A needling issue

At long last, I got my first flu shot. The transaction — their needle, my flesh and humility — happened in a grubby drug store pharmacy. The prick was quick and slick, and I didn’t even pass out. Nice work, Maggie. 

Peg me a shiftless procrastinator, a craven needle-phobe or simply irresponsible, but I was never motivated to get a flu shot. I figured as I never get the flu, why volunteer for a small agony. This, in hindsight, was naked folly. The new nature of viral contagions changed my mind lickety-split, and almost happily I rolled up my sleeve, squinched my eyes and turned my head as the pharmacist harpooned me.

Of course when I first saw the syringe, I made an exaggerated ack sound, like I was horrified of needles, which, well, I kind of am. To wit: When I was 12, I contracted mononucleosis, which is referred to as the kissing disease by hormonal middle-school gossips. Much blood was drawn from my arm, and more than once the nurse had to pull out smelling salts before my drooping body slunk to the floor. (Smelling salts are fantastic. They’ll snap you out of a coma.)

Finishing the mono bit, news of my illness spread across campus, initially as fodder for racy rumors but ultimately becoming a badge of honor. Not only was I out of school for six weeks — a scholastic triumph — I returned a sort of hero, a tween Don Juan who not only got, but conquered, the mythic kissing disease. Thank you.

Today the flu vaccination is coursing through my body, a shield against aches and fevers and coughs and sneezes. But that’s only partly true. Because Covid-19 still lurks with no vaccine in plausible sight, no matter the president’s flatulent lies. And Covid is not just the seasonal flu, as our genius in chief crows. Remember this doozy? “When it gets a little warmer, it miraculously goes away.” (I need a large crowbar.) Or this, about the U.S. death toll so far: “It is what it is.” What a fella.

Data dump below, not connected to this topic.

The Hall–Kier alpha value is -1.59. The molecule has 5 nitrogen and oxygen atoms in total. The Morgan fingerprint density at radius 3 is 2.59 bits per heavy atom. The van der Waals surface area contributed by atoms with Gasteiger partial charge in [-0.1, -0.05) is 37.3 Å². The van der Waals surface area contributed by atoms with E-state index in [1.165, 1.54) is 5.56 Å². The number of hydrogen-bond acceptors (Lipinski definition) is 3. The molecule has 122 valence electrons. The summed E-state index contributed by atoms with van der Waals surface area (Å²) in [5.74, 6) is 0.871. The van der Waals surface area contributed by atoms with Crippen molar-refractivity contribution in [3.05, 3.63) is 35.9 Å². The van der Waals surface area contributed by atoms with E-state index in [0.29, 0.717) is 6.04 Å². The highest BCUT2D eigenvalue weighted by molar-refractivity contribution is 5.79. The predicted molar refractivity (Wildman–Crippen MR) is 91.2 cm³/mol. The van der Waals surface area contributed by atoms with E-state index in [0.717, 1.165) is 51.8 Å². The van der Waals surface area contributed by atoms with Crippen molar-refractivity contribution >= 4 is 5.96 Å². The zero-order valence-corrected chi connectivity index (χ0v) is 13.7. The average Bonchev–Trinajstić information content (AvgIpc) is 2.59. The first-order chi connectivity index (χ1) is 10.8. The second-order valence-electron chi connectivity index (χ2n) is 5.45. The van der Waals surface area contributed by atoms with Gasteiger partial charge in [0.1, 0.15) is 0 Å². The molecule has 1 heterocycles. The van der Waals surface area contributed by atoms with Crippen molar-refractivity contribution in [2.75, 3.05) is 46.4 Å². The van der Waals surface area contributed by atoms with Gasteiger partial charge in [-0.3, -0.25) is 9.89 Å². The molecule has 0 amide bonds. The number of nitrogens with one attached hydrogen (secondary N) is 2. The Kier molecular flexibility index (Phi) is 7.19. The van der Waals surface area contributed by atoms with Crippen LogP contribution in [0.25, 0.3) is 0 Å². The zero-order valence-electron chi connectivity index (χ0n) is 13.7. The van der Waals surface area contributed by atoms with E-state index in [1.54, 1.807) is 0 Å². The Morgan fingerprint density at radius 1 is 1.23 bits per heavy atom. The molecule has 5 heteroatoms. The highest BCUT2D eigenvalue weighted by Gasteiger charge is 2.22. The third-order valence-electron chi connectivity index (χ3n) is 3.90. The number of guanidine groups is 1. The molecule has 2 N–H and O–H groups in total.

And now he’s pressuring his administration to approve a coronavirus vaccine ahead of the November election, before they have proof that it is safe and effective, reports, well, everyone. “The faster, the better,” Trump spouts.

It’s the stick-it-in-your-arms race: Trump rushes to produce a politicized vaccine while Russia does the same in order to burnish its standing in the nationalistic spotlight. Who can do it first? (Me first!) Are Trump and Putin kindergartners? Yes. Yes, they are.  

I’ll take a Covid immunization — when it’s thoroughly tested and certified by doctors and experts who do not kowtow to venal politicians. A hurried, premature Covid vaccine got a volunteer very sick this week. Yeah, I can wait. 

It’s been two days since my comparably inane flu shot, and I think I have the slightest sore spot where the needle poked me. Boo-hoo. This is serious stuff. I’ll be glad to get another flu jab next year, and I look forward to a safe Covid shot. I’ll be there, rolling up my sleeve, squeezing shut my eyes and turning my head in the other direction. Smelling salts optional. The shot itself: mandatory.